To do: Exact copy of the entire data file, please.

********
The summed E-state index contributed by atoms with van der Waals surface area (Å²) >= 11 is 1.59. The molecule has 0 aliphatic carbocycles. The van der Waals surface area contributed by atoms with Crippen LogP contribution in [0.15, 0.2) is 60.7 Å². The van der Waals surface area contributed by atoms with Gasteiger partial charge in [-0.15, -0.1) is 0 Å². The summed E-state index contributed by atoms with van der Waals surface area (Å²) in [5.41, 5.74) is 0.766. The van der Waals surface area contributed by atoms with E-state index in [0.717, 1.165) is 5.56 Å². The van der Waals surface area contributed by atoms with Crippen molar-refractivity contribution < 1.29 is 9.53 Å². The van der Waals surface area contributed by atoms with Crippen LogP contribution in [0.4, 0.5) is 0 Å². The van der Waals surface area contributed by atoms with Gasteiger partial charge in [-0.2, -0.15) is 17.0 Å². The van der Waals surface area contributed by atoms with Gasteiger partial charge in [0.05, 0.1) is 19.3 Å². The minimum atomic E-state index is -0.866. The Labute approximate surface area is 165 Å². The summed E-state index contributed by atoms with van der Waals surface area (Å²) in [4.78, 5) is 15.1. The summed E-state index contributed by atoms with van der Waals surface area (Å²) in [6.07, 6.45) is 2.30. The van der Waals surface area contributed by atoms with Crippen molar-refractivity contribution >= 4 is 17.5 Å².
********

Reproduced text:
The summed E-state index contributed by atoms with van der Waals surface area (Å²) >= 11 is 1.59. The molecule has 0 aliphatic carbocycles. The van der Waals surface area contributed by atoms with Crippen LogP contribution in [0.15, 0.2) is 60.7 Å². The van der Waals surface area contributed by atoms with Gasteiger partial charge in [-0.15, -0.1) is 0 Å². The summed E-state index contributed by atoms with van der Waals surface area (Å²) in [5.41, 5.74) is 0.766. The van der Waals surface area contributed by atoms with E-state index in [0.717, 1.165) is 5.56 Å². The van der Waals surface area contributed by atoms with Crippen molar-refractivity contribution < 1.29 is 9.53 Å². The van der Waals surface area contributed by atoms with Crippen LogP contribution in [0.4, 0.5) is 0 Å². The van der Waals surface area contributed by atoms with Gasteiger partial charge in [-0.2, -0.15) is 17.0 Å². The van der Waals surface area contributed by atoms with Gasteiger partial charge in [0.05, 0.1) is 19.3 Å². The minimum atomic E-state index is -0.866. The Labute approximate surface area is 165 Å². The summed E-state index contributed by atoms with van der Waals surface area (Å²) in [4.78, 5) is 15.1. The summed E-state index contributed by atoms with van der Waals surface area (Å²) in [6.07, 6.45) is 2.30. The van der Waals surface area contributed by atoms with Crippen molar-refractivity contribution >= 4 is 17.5 Å².